good reason. The obvious alternatives to strict liability are the recklessness
and criminal negligence standards, at least in the many states that have
adopted the Model Penal Code's approach to culpability. But recklessness
and criminal negligence are problematic in this setting. The trouble is that
both of these standards would require jurors to calculate the acceptable
level of risk on a case-by-case basis. Both standards, in other words, would
require jurors to decide-based primarily on the jurors' own estimates of the
gravity of the harm that accompanies sexual abuse-what probability a
reasonable person would be willing to accept that his or her partner is
underage. Most jurors are ill-equipped to make this calculation. Worse,
their efforts to make this calculation almost inevitably will be skewed by
evidence of the victim's unchastity. Based on this the researcher wants to
investigate mens Rea for Sexual Abuse: Case for defining the Acceptable
Risk

Objective of the study

The study will assess the following objectives;

1. To examine the shortcomings of the laws regarding rape.

2. It will further explain why none of the criteria of culpability not
recklessness nor criminal negligence nor the general intent will work
in sexual abuse cases.
3. The study will answer the question on whether juror and legislatures
are equipped enough to calculate the acceptable level of risk based
on assessment of both the gravity of the harm that results from
sexual abuse and the general social utility of sexual intercourse
4. To determine what men’s rea of rape is in a case like Sans regret will
be looked at in this research
5. To ascertain the necessity to distinguish between an act of
intercourse without consent (which will be referred to as
nonconsenting throughout this research) and an act of intercourse
with consent that was coerced by use of threat or fear or force
(which I am calling “coerced consent”).
6. To ascertain the answer whether men’s rea is required to establish
rape.

Research question

1. Will the shortcomings of the laws be regarding rape?

2. Are none criteria of culpability not recklessness nor criminal
negligence nor the general intent will work in sexual abuse cases?
3. Are juror and legislatures are equipped enough to calculate the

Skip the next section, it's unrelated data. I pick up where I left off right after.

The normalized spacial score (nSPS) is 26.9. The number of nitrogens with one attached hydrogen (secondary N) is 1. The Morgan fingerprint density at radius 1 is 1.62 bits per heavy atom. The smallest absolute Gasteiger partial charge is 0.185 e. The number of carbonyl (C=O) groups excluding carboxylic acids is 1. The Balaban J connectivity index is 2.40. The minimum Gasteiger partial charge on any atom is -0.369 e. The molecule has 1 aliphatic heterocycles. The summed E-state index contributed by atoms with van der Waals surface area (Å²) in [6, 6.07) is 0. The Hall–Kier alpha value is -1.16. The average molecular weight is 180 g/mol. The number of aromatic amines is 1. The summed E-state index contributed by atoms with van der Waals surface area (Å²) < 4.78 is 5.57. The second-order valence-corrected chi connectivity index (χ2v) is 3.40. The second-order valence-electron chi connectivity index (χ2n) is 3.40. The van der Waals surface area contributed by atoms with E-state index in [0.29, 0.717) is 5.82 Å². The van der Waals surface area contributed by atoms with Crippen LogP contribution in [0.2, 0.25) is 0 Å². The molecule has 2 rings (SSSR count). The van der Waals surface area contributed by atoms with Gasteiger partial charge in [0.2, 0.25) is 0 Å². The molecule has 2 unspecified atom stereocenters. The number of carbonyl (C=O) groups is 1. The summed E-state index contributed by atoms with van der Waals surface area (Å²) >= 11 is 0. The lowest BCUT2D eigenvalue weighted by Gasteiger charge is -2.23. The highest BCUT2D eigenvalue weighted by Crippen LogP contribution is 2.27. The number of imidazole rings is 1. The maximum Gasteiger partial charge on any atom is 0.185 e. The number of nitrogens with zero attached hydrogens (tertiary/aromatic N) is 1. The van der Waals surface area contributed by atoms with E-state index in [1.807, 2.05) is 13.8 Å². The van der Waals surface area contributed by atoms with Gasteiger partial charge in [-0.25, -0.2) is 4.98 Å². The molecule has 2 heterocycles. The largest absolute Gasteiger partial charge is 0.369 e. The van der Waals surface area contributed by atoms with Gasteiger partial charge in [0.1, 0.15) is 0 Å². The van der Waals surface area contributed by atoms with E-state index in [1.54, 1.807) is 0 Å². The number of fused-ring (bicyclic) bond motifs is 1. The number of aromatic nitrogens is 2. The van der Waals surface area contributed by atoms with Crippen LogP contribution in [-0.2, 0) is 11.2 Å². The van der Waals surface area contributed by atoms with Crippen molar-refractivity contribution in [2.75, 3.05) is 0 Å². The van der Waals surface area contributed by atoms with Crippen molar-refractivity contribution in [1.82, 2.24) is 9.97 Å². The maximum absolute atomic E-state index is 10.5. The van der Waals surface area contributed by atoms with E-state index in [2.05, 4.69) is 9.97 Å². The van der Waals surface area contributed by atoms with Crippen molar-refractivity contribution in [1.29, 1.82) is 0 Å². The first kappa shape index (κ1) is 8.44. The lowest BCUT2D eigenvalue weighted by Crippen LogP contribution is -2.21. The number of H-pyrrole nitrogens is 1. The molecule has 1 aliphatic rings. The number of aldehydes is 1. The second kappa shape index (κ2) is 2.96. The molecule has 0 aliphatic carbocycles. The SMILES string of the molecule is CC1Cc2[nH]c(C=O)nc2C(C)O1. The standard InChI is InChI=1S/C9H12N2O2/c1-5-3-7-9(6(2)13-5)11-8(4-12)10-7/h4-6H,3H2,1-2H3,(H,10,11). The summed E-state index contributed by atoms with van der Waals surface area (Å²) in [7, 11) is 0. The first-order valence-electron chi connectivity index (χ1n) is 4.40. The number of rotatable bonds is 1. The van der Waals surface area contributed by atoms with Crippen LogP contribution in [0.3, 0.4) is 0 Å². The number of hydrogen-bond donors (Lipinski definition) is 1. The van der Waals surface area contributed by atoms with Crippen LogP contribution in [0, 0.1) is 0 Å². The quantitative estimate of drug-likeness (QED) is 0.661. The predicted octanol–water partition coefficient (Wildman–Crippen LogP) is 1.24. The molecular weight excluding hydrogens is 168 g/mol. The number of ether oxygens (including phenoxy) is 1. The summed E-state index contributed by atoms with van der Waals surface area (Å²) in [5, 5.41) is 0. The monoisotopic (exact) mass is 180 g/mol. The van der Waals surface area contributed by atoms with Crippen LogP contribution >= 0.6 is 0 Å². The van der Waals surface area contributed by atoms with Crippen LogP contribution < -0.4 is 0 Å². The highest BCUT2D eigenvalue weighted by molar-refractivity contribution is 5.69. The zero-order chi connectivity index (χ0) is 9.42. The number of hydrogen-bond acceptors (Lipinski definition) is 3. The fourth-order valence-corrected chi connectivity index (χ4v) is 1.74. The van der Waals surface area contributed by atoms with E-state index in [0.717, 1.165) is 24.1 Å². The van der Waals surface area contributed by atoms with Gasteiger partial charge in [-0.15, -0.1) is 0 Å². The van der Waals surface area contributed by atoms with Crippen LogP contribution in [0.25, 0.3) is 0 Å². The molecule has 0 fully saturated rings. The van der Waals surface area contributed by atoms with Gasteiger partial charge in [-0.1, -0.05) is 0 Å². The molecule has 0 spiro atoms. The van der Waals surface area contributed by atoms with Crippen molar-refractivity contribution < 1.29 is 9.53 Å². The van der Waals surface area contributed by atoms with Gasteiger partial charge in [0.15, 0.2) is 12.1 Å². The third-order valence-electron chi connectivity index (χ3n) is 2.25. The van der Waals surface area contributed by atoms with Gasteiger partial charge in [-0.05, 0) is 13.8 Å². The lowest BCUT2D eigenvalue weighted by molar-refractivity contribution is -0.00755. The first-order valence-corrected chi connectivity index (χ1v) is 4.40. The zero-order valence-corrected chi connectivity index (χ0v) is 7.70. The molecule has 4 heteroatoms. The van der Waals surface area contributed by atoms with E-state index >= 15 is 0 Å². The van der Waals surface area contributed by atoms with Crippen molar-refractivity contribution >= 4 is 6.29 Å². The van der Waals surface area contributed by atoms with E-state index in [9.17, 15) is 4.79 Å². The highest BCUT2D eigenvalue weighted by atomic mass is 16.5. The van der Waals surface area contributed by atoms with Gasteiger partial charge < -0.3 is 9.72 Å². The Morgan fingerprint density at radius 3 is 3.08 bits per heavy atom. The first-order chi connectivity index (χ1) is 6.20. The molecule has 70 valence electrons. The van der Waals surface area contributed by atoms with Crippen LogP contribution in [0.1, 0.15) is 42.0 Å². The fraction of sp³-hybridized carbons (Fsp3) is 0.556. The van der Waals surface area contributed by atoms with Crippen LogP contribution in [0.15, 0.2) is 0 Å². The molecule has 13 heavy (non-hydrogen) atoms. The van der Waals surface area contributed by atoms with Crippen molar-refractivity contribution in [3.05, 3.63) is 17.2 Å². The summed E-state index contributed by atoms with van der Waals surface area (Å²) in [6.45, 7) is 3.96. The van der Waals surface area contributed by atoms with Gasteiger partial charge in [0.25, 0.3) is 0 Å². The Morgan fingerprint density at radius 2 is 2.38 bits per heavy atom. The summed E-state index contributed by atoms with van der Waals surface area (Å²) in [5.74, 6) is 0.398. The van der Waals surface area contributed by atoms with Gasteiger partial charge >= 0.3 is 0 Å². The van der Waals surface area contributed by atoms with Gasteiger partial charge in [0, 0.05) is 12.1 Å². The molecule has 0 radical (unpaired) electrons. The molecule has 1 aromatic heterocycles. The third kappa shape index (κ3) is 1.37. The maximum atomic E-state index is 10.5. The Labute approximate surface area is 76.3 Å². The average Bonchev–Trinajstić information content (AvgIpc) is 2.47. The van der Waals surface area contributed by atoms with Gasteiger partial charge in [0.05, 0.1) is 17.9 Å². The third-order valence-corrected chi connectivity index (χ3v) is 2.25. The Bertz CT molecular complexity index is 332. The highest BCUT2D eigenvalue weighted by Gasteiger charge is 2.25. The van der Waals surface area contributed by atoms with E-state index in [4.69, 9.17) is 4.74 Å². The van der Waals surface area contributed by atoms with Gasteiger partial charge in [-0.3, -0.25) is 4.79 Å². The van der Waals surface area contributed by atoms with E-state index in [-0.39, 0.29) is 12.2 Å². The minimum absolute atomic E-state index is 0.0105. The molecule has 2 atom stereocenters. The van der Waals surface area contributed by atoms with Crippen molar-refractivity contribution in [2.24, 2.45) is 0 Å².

acceptable level of risk based on assessment of both the gravity of
the harm that results from sexual abuse and the general social utility
of sexual intercourse?
4. what men’s rea of rape is it in a case like Sans regret?
5. Is there distinguish between an act of intercourse without consent
(which will be referred to as nonconsenting throughout this research)
and an act of intercourse with consent that was coerced by use of
threat or fear or force (which I am calling “coerced consent”)?
6. Is men’s rea is required to establish rape?

Research hypotheses

For the successful completion of the study, the following research
hypotheses were formulated by the researcher;

H 0 : there are no significant shortcomings of the laws regarding rape

H 1 : there are shortcomings of the laws regarding rape

H 0 2 : there is no significant culpability not recklessness nor criminal
negligence nor the general intent will work in sexual abuse cases.

H 2 : there is significant culpability not recklessness nor criminal negligence
nor the general intent will work in sexual abuse cases.

H 0 3 : there are no juror and legislatures equipped enough to calculate the
acceptable level of risk based on assessment of both the gravity of the
harm that results from sexual abuse and the general social utility of sexual
intercourse
H 3 : there are juror and legislatures equipped enough to calculate the
acceptable level of risk based on assessment of both the gravity of the
harm that results from sexual abuse and the general social utility of sexual
intercourse

H 0 4 : there is no men’s rea of rape is in a case like Sans regret will be
looked

H 4 : there is men’s rea of rape is in a case like Sans regret will be looked

H 0 5 : there is distinguish between an act of intercourse without consent
(which will be referred to as nonconsenting throughout this research) and

an act of intercourse with consent that was coerced by use of threat or
fear or force (which I am calling “coerced consent”)

H 5 : there is distinguish between an act of intercourse without consent
(which will be referred to as nonconsenting throughout this research) and
an act of intercourse with consent that was coerced by use of threat or
fear or force (which I am calling “coerced consent”)

H 0 6 : men’s rea do not required to establish rape

H 6 : men’s rea required to establish rape
Scope of the study

The scope of the study covers Mens Rea for Sexual Abuse: Case for
defining the Acceptable Risk. The study will be limited to sexual abuse

Limitation of the study

Financial constraint- Insufficient fund tends to impede the efficiency of
the researcher in sourcing for the relevant materials, literature or
information and in the process of data collection (internet, questionnaire
and interview).

Time constraint- The researcher will simultaneously engage in this study
with other academic work. This consequently will cut down on the time
devoted for the research work.
a) AVAILABILITY OF RESEARCH MATERIAL: The research material
available to the researcher is insufficient, thereby limiting the study